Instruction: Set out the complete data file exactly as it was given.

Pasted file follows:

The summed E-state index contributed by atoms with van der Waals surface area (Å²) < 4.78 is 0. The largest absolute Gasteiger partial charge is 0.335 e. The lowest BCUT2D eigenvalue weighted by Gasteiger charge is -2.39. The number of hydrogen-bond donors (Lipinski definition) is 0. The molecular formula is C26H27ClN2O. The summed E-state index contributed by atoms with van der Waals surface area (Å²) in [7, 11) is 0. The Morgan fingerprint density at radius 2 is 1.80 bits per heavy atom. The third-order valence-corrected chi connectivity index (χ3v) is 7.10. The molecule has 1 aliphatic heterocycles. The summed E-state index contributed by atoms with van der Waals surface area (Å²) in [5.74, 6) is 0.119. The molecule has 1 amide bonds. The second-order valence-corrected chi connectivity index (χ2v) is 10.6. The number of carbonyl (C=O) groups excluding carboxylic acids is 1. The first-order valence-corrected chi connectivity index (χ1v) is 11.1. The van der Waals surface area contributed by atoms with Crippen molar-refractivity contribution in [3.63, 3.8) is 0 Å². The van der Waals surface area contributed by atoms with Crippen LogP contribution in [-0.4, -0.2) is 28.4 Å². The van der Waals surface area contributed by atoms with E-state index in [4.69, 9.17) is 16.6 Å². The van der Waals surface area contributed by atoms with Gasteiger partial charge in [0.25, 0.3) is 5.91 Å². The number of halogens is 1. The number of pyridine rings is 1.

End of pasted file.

The summed E-state index contributed by atoms with van der Waals surface area (Å²) < 4.78 is 0. The largest absolute Gasteiger partial charge is 0.335 e. The lowest BCUT2D eigenvalue weighted by Gasteiger charge is -2.39. The number of hydrogen-bond donors (Lipinski definition) is 0. The molecular formula is C26H27ClN2O. The summed E-state index contributed by atoms with van der Waals surface area (Å²) in [7, 11) is 0. The Morgan fingerprint density at radius 2 is 1.80 bits per heavy atom. The third-order valence-corrected chi connectivity index (χ3v) is 7.10. The molecule has 1 aliphatic heterocycles. The summed E-state index contributed by atoms with van der Waals surface area (Å²) in [5.74, 6) is 0.119. The molecule has 1 amide bonds. The second-order valence-corrected chi connectivity index (χ2v) is 10.6. The number of carbonyl (C=O) groups excluding carboxylic acids is 1. The first-order valence-corrected chi connectivity index (χ1v) is 11.1. The van der Waals surface area contributed by atoms with Crippen molar-refractivity contribution in [3.63, 3.8) is 0 Å². The van der Waals surface area contributed by atoms with Crippen LogP contribution in [-0.4, -0.2) is 28.4 Å². The van der Waals surface area contributed by atoms with E-state index in [4.69, 9.17) is 16.6 Å². The van der Waals surface area contributed by atoms with Gasteiger partial charge in [0.25, 0.3) is 5.91 Å². The number of halogens is 1. The number of pyridine rings is 1.